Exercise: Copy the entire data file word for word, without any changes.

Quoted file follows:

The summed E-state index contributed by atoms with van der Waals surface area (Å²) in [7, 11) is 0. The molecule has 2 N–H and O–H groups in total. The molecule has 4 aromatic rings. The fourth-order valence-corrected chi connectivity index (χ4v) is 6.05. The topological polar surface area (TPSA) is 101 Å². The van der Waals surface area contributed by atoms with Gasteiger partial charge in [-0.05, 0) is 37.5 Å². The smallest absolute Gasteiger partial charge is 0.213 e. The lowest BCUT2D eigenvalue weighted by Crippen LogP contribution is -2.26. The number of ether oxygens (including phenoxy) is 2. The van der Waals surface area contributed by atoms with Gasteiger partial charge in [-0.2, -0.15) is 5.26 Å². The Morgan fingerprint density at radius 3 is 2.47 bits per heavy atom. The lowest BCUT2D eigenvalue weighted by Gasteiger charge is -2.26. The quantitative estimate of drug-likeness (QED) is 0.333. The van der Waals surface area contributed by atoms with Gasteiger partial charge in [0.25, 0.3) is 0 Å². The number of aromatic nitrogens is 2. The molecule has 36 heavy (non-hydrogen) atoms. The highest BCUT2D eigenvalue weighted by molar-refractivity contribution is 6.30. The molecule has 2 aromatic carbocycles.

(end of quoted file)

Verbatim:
The summed E-state index contributed by atoms with van der Waals surface area (Å²) in [7, 11) is 0. The molecule has 2 N–H and O–H groups in total. The molecule has 4 aromatic rings. The fourth-order valence-corrected chi connectivity index (χ4v) is 6.05. The topological polar surface area (TPSA) is 101 Å². The van der Waals surface area contributed by atoms with Gasteiger partial charge in [-0.05, 0) is 37.5 Å². The smallest absolute Gasteiger partial charge is 0.213 e. The lowest BCUT2D eigenvalue weighted by Crippen LogP contribution is -2.26. The number of ether oxygens (including phenoxy) is 2. The van der Waals surface area contributed by atoms with Gasteiger partial charge in [-0.2, -0.15) is 5.26 Å². The Morgan fingerprint density at radius 3 is 2.47 bits per heavy atom. The lowest BCUT2D eigenvalue weighted by Gasteiger charge is -2.26. The quantitative estimate of drug-likeness (QED) is 0.333. The van der Waals surface area contributed by atoms with Gasteiger partial charge in [0.25, 0.3) is 0 Å². The number of aromatic nitrogens is 2. The molecule has 36 heavy (non-hydrogen) atoms. The highest BCUT2D eigenvalue weighted by molar-refractivity contribution is 6.30. The molecule has 2 aromatic carbocycles.